Eye on Education: Standing strong in pandemic
Once a week, the Lethbridge Herald publishes a column written by a superintendent of one of five school jurisdictions in the Lethbridge area. This week’s column is authored by our Westwind superintendent, Darren Mazutinec.
There is an old Japanese proverb, “Nana korobi, ya oki” which means “Fall down seven times, stand up eight.” In my mind, this proverb can easily represent the COVID-19 journey we all are experiencing as our previously comfortable and routined lives have been dramatically altered in the last six months. I’d like to focus on the “...stand up eight” part of this proverb. We are one month into our new school year, and I would like to publicly recognize and thank everyone who has played a role in getting our students back in our classes and continuing with their learning.
Across southern Alberta, I’ve witnessed first hand the hard work of school division leadership teams, local trustees, school administrators, classroom teachers, educational assistants, school secretaries, custodians, and bus drivers who are “standing up eight” as they continue doing their part to make our schools safe, functional and compliant. I also want to highlight and recognize the hard work, effort, and tough decisions that have been made by the leaders in education and health in Edmonton. To be entrusted to make the countless decisions we’ve seen from our provincial and local leaders is no easy task in our current environment.
In the past four weeks, it has been heartwarming to see our classrooms full of students again. I have thoroughly enjoyed being in the schools and hearing our hallways filled with chatter and laughter, and watching students spending time safely in our gathering areas. It’s been equally fun to visit with teachers and witness them once again begin building those unbreakable bonds with new groups of students. From experience, I know that these teachers’ influences will extend well beyond the school year and impact students throughout their lifetime. I am so grateful for the opportunity we have once again to provide students with all that public education offers.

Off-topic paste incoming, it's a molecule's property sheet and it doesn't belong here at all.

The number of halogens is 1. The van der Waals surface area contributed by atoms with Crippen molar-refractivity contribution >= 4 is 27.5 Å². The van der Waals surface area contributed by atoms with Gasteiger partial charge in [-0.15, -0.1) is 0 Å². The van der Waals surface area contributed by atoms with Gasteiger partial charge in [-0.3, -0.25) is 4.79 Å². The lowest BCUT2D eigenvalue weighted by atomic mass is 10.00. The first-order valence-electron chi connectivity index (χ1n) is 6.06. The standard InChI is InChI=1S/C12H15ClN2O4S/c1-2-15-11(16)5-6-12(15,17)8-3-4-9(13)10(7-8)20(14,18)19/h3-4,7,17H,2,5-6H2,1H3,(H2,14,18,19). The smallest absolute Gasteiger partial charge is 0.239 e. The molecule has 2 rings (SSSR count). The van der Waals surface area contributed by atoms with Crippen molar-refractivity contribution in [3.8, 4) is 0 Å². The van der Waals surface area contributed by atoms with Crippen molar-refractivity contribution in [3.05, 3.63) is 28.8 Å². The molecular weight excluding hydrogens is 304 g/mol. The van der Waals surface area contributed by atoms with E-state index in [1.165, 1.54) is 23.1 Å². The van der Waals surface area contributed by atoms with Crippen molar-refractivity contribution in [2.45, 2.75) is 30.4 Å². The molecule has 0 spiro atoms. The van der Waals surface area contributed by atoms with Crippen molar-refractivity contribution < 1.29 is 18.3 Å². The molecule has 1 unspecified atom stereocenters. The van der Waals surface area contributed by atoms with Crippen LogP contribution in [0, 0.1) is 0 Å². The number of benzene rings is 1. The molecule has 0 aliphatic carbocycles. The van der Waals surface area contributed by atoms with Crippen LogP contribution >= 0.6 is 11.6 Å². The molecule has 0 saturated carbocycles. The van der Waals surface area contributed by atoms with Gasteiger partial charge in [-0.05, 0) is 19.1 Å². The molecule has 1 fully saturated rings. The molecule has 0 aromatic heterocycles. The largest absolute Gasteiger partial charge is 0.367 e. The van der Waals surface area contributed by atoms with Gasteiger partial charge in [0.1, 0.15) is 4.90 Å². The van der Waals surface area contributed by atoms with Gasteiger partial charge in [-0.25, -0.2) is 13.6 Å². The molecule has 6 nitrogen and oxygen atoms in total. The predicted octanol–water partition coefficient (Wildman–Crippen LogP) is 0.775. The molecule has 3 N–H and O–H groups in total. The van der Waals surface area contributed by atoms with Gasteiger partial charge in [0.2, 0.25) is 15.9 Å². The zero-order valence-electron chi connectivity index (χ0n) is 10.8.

While we have seen many positives connected with our return to school over the past several weeks, we have also experienced some challenges. Perhaps the most difficult elements for our students, school administrators, and district leaders have been working through emotionally charged issues with parents surrounding public health guidelines. Most of our parents seem to understand and accept the guidelines schools must implement and follow to keep students safe and remain open. We recognize that there are some controversial issues connected to school re-entry planning and some parents have differing views about what school divisions should be doing. Within our society, there are appropriate channels and means by which members of the school community to share their thoughts with provincial leaders. This is the beauty of democracy.
There is little doubt that these are uncertain and unprecedented times, and every person connected to education is doing their best to make decisions in students’ best interests. We are all working extremely hard to provide students with a safe and complete educational experience while carefully following the instruction given to us by our provincial leaders. For us to be successful in our efforts, our parents and school community’s support is paramount.
There is little doubt that the last six months have created challenges for everyone and knocked many of us down seven times or more. Our shared goal is to ensure that we will always have our schools fully open to students all year long and provide them with the best education possible. Let’s all do our part to give students every opportunity to succeed by supporting our school division’s plans as they operate under provincial guidance. I believe in the resiliency of our Southern Alberta school communities. I believe that we have, and will continue to “stand up eight” when times are tough.